Today is election day. Oh sure, there's a day in November when most voters will cast their ballots, but Mainers can request an absentee ballot and vote in the comfort of their own home right now, and an increasing number are choosing to do so.
First, the news. Last Tuesday, the Maine Chapter of the American Academy of Pediatricians issued a strongly-worded statement in support of the NO on 1/Protect Maine Equality campaign. Among the highlights:
"As physicians who care for children and their families, we are committed to supporting what is best for children.
Elizabeth "Libby" Mitchell has a history of firsts. She was the first woman in Maine to serve as House Majority Leader, the first female Speaker of the House, and when she was elected Senate President last year she became the first woman in the country to have served as head of both chambers of a state's legislature. She now seeks, along with fellow democrats Donna Dion, Rosa Scarcelli and Dawn Hill and Green Independent Lynne Williams, to be the first woman to become governor of Maine.
"How is it," wonders Robert Reich, the economist and former Labor Secretary, "that a decision next week by a single senator from Maine will almost certainly determine whether America's future healthcare system is still in the hands of private for-profit insurance companies and Big Pharma or enables more Americans to get better healthcare at lower cost?"
60,473 petition signatures now sit in cardboard boxes in the offices of Maine Secretary of State Matthew Dunlap. Dunlap's staff will soon be checking each one to determine if enough are valid to put the new Democrat-backed tax reform law on hold and place a veto referendum of the legislation on the June 2010 primary ballot.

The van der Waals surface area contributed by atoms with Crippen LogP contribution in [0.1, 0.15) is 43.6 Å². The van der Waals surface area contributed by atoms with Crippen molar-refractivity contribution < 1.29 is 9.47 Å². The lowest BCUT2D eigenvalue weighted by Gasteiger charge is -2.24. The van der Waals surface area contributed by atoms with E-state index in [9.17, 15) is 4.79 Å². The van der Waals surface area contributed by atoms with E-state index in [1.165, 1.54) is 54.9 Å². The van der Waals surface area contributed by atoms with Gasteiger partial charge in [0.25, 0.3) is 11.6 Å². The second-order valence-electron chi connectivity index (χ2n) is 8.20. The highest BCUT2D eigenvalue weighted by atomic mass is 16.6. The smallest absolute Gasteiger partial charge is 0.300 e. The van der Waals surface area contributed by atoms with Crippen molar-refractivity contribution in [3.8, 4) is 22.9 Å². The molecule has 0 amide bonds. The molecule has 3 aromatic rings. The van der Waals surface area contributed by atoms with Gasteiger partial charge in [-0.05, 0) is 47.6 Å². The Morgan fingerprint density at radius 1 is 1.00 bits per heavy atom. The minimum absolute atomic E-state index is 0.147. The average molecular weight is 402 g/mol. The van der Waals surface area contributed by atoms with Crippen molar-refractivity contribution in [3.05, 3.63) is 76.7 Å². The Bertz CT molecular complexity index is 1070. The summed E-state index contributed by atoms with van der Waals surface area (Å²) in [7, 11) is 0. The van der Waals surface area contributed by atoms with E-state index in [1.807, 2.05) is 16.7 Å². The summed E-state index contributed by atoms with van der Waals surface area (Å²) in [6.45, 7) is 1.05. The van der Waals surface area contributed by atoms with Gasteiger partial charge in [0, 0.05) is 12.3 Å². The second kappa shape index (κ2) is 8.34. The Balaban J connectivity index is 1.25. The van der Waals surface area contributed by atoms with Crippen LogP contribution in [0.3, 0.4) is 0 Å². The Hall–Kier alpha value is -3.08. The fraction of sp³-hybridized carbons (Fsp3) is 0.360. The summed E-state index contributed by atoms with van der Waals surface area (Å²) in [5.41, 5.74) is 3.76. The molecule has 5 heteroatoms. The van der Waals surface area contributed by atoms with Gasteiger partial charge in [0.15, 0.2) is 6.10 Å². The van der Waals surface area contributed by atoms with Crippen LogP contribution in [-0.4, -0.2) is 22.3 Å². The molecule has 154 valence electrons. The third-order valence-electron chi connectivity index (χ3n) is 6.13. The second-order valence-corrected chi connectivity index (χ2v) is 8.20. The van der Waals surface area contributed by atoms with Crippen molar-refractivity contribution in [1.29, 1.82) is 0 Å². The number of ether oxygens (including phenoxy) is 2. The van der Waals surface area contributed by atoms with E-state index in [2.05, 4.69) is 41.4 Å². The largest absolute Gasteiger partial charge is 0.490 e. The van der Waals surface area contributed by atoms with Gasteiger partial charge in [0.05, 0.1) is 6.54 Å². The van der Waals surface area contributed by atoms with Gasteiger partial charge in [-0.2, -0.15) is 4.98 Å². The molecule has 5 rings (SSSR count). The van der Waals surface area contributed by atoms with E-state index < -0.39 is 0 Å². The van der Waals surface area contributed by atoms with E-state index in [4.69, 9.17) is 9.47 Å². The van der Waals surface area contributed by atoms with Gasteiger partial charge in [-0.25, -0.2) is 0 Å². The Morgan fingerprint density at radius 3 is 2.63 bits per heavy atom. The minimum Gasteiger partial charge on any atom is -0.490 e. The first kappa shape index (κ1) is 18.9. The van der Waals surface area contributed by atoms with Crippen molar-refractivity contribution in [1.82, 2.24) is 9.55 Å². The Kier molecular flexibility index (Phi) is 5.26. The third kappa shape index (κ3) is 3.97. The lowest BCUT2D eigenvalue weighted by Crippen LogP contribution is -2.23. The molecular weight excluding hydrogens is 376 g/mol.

The legislation, which seeks to lower Maine's income tax and broaden the sales tax, has become a controversial issue and a rallying point for all three of Maine's recognized political parties.
The November ballot will be chock-full of referendums, with Mainers asked to vote on everything from school consolidation to gay marriage to the excise tax. Perhaps that, along with the lack of a strong campaign on either side, is why little attention has been paid so far to the citizen initiative that will be listed as question five on the ballot, an attempt to amend Maine's medical marijuana laws to allow easier and more regulated access to the drug.
There's been plenty of talk in Maine's media about where the money is coming from for each side of the equal marriage campaign, but less mention so far of a more important consideration; where their votes are coming from.
According to Edgar Allen Beem, a columnist for the Forecaster, Democratic candidate Rosa Scarcelli will be Maine's next governor. Well, I'm glad to have that wrapped up. Now we can move on to the 2014 election.
Wild speculation aside, Scarcelli does seem to be a candidate worth taking a look at. She may not have any electoral experience but she has a strong business background and what seems like a solid campaign.
In talking to people here in South Portland about the hot local political topic of the moment, the proposal to ban dogs on Willard beach, I've noticed something interesting. If someone is undecided on the issue, mentioning that dogs have always been allowed on the beach usually makes up their mind against the ban.
Fifteen months before the 2010 gubernatorial election and ten months before the primary, the race for Maine's governor already has more than a dozen candidates, with several more heavy-hitters on the horizon.